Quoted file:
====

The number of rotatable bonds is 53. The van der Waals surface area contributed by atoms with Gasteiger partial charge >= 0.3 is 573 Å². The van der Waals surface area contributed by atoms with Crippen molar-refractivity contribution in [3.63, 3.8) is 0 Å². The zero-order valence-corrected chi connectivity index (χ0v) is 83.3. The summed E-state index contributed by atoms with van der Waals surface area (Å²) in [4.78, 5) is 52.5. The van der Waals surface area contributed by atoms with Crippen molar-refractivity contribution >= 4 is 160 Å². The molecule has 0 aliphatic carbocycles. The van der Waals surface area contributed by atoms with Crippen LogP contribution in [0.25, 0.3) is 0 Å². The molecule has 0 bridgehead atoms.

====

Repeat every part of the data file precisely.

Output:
The number of rotatable bonds is 53. The van der Waals surface area contributed by atoms with Gasteiger partial charge >= 0.3 is 573 Å². The van der Waals surface area contributed by atoms with Crippen molar-refractivity contribution in [3.63, 3.8) is 0 Å². The zero-order valence-corrected chi connectivity index (χ0v) is 83.3. The summed E-state index contributed by atoms with van der Waals surface area (Å²) in [4.78, 5) is 52.5. The van der Waals surface area contributed by atoms with Crippen molar-refractivity contribution >= 4 is 160 Å². The molecule has 0 aliphatic carbocycles. The van der Waals surface area contributed by atoms with Crippen LogP contribution in [0.25, 0.3) is 0 Å². The molecule has 0 bridgehead atoms.